A novel approach to teaching elementary students about space and planet earth has been developed by some teachers who are creating a one night space museum with cooperation from corporations that enable space exploration.
The staff at Bunker Hill Elementary School in Middletown had bigger plans that called for more than maps and photos. Plans so big, in fact, that they needed to borrow Appoquinimink High School for an evening this week, because their own building simply wouldn’t hold them.
“Our goal is to make it exciting for them, so we just got everything we could think of,” said Amanda Bowen, the teacher who organized the event.
This year, the school launched “Mission: Space,” a one-night space museum created for its fourth and fifth grade students.
A 22-foot tall inflatable globe sat in the gym, which staff from the Mt. Cuba Astronomical Observatory brought kids inside to give a sense of scale – Africa and the Pacific Ocean, for example, were much bigger than most kids had thought.
Next to the planet, astronomers led kids on their hands and knees into a STARlab planetarium, where they learned about the stars and constellations.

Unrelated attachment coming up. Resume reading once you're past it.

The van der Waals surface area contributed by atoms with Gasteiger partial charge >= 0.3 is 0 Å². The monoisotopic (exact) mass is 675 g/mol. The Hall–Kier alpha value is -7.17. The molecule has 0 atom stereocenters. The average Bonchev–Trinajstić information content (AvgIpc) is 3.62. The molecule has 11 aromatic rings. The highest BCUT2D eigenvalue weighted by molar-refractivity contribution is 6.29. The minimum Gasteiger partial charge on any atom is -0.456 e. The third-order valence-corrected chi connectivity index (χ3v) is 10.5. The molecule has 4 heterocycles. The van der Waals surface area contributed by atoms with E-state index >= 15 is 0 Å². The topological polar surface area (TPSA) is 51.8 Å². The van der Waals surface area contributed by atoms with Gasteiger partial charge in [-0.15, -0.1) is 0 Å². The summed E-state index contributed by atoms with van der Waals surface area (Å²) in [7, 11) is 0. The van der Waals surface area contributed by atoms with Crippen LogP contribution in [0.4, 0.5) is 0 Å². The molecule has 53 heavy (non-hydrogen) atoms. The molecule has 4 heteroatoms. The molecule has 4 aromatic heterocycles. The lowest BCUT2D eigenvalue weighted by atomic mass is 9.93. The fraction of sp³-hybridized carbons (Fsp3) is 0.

Out in the foyer were two spacesuits and a table full of items from ILC Dover, the company that manufactures the suits for NASA. One of the suits was cut away so that students could poke their faces into the helmet and get a first-person view from inside.
Nearby, John Neubauer kept careful watch over a slide that held something priceless – actual samples of dust and rock from the moon and from asteroids that had crashed to earth.
Only about 840 pounds of material came back from the moon during the Apollo missions, said Neubauer, a state Department of Education employee who used to be an education specialist for NASA. Most of that is guarded at the Johnson Space Center. Some of the few samples that were made available to the public were stolen.
“It’s a very rare and amazing thing for these kids to be able to see,” Neubauer said. “We’ve learned a lot about what’s on the moon from samples like these, but we’ve also learned a lot about our own Earth. There’s not the erosion and weathering that we have here on Earth up there, so it gives us a lot of insights into what Earth used to look like.”
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